The Biltmore Hotel is a Jazz-age luxury hotel in Coral Gables, built in 1925 with a gala opening in January 1926. In its glory days, it hosted such luminaries as the Duke and Duchess of Windsor, Ginger Rogers, Judy Garland, Bing Crosby, and Al Capone (when he wasn't staying at the Don CeSar). President Franklin D. Roosevelt even had a temporary White House office set up there for his vacation trips. Johnny Weissmuller, the actor best known for portraying Edgar Rice Burroughs' Tarzan, gave swimming lessons to tourists in the hotel's jaw-droppingly huge swimming pool.
Unfortunately, during World War II, the War Department turned the hotel into the Army Air Forces Regional Hospital, and in so doing sealed most of the windows with concrete, and covered the lavish marble floors with crappy government-issue linoleum. After the war, the military kept its clammy grip on the place, and it remained a veteran's hospital until 1968. From there it languished as an abandoned building, but saw much use as a spooky shooting location for movies and television.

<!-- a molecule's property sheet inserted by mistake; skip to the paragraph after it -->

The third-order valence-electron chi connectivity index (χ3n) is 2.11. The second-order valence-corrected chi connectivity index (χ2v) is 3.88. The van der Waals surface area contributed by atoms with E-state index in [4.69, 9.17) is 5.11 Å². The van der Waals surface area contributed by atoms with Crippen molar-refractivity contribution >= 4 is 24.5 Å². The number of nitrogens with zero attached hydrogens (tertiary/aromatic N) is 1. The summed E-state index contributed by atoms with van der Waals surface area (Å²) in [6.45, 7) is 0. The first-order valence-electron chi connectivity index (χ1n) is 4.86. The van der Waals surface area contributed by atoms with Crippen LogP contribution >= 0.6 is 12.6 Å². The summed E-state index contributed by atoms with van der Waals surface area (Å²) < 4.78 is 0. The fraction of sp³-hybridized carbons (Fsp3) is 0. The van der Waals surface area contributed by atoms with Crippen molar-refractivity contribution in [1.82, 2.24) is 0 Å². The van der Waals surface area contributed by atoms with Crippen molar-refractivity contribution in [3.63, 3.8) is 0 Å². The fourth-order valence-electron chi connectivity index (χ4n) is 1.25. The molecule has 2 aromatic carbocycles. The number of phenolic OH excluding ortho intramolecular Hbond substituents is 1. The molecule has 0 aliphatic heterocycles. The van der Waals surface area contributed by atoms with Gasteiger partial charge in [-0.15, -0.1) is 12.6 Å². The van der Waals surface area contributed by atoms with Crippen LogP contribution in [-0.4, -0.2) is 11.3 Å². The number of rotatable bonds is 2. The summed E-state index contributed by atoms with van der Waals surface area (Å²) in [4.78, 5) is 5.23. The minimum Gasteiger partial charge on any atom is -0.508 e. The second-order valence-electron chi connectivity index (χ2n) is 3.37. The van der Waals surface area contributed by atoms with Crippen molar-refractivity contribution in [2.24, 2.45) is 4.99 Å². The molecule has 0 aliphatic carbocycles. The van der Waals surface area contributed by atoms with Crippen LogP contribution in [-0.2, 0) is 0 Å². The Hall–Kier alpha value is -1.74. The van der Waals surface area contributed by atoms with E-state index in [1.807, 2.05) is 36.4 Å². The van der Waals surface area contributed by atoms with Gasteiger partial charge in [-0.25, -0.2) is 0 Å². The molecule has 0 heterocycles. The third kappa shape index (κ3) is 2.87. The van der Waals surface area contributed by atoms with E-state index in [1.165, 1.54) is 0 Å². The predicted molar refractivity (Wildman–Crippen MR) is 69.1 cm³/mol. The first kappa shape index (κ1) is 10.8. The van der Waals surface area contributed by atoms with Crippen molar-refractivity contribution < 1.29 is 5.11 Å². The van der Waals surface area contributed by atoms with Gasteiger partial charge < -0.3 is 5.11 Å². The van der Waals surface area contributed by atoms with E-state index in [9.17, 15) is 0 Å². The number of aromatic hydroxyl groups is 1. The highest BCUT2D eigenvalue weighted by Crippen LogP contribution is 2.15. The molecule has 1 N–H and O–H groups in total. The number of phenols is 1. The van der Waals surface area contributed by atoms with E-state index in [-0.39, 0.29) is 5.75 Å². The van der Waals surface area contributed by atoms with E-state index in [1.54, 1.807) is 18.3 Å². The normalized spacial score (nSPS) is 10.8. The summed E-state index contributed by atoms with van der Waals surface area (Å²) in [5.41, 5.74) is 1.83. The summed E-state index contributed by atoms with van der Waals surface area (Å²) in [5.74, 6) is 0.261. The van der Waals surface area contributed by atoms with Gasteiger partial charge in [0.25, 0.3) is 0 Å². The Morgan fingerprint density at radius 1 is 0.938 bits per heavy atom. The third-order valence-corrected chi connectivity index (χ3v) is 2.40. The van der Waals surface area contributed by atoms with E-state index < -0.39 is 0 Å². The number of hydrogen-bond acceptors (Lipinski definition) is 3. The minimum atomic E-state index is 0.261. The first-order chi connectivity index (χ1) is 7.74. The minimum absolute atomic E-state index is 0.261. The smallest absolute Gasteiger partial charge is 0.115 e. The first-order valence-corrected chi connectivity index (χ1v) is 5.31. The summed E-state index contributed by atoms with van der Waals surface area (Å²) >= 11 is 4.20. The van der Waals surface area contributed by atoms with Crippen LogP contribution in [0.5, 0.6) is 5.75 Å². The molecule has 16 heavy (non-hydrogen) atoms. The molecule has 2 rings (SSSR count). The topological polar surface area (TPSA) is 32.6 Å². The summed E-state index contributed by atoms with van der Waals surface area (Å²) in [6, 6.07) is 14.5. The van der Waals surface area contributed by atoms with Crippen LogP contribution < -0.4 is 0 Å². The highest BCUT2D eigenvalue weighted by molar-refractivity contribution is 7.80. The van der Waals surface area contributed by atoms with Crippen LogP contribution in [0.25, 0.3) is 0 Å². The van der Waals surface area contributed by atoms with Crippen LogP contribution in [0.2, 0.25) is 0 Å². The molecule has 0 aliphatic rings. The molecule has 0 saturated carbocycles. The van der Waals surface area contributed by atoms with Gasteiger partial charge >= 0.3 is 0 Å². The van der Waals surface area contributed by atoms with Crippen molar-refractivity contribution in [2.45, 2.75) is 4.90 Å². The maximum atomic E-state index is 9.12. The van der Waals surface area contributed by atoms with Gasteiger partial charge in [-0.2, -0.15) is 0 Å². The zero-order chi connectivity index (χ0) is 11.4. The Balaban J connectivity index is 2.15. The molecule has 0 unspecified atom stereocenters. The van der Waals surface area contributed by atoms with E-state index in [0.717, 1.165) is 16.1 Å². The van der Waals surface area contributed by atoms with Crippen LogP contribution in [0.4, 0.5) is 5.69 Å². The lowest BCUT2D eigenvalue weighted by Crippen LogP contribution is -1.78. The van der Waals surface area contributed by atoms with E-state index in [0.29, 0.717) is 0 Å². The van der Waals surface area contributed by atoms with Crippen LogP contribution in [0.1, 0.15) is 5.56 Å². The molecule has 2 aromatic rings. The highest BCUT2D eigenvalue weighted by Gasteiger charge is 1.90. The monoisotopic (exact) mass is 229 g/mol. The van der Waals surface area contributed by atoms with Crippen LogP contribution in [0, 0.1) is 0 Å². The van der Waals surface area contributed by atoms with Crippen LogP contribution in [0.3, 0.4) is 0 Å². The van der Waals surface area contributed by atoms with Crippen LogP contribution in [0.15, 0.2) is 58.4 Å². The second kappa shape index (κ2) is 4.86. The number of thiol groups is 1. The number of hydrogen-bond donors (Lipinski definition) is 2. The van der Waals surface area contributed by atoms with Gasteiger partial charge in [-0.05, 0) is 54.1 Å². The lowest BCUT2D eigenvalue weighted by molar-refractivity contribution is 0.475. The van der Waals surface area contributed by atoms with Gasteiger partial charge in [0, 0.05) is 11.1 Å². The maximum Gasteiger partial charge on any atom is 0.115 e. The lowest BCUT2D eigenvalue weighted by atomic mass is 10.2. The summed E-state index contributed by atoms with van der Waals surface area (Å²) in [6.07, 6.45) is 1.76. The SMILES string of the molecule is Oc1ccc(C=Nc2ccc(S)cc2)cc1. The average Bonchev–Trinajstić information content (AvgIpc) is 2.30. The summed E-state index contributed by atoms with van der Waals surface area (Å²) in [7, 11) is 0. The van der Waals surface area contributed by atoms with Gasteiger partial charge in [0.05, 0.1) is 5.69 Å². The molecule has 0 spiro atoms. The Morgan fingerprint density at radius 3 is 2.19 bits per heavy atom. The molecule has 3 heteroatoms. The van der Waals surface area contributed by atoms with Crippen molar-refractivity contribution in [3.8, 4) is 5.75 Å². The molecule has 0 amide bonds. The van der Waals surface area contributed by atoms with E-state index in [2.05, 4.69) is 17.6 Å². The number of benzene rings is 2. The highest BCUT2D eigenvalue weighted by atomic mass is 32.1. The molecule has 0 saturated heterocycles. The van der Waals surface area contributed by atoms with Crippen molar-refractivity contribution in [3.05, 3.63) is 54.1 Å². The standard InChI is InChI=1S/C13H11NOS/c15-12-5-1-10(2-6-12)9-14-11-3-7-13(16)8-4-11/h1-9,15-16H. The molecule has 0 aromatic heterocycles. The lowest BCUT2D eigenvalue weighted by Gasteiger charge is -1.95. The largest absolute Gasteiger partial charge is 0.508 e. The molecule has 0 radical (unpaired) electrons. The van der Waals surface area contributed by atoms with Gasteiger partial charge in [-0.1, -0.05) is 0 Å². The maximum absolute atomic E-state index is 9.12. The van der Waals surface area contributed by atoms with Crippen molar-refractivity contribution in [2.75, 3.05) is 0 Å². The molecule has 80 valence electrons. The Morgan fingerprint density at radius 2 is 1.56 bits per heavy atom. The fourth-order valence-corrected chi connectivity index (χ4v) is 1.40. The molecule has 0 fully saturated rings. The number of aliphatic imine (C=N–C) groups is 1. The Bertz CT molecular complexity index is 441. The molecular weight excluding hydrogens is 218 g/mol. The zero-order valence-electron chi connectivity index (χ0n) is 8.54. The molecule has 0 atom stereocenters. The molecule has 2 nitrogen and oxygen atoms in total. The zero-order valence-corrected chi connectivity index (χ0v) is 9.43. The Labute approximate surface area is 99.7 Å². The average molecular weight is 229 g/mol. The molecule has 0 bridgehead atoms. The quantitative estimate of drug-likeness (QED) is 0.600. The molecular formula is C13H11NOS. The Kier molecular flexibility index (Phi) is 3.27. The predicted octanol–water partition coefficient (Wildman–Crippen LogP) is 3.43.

In 1987, the Biltmore was restored to its original splendor as a 5-star hotel, and remains so to the present day. But in the intervening years, numerous legends have accrued about the place being haunted. This is probably in part due to the creepy look the place took on during its stint as an abandoned hospital (much in the vein of the probably-not-really-all-that-haunted Waverly Hills in Louisville). It may also be that less-than-attentive wannabe-ghostbusters are confusing it with that other Biltmore Hotel in Providence, Rhode Island - the one that was designed by Satanist Johan Leisse Weisskopf and partially inspired Stephen King's Overlook Hotel in The Shining. And then there's the allegedly haunted Biltmore Estate in North Carolina. Be that as it may, there's a story now often told about a "Woman in White" ghost - supposedly of a woman who committed suicide jumping from a tower window - and the ghost of mobster Thomas "Fatty" Walsh, who was murdered on the hotel’s 13th floor in 1929.
Malarkey or not, the local "ghost tour" types are having a field day running with the legend, and to them and their legends I say, enjoy.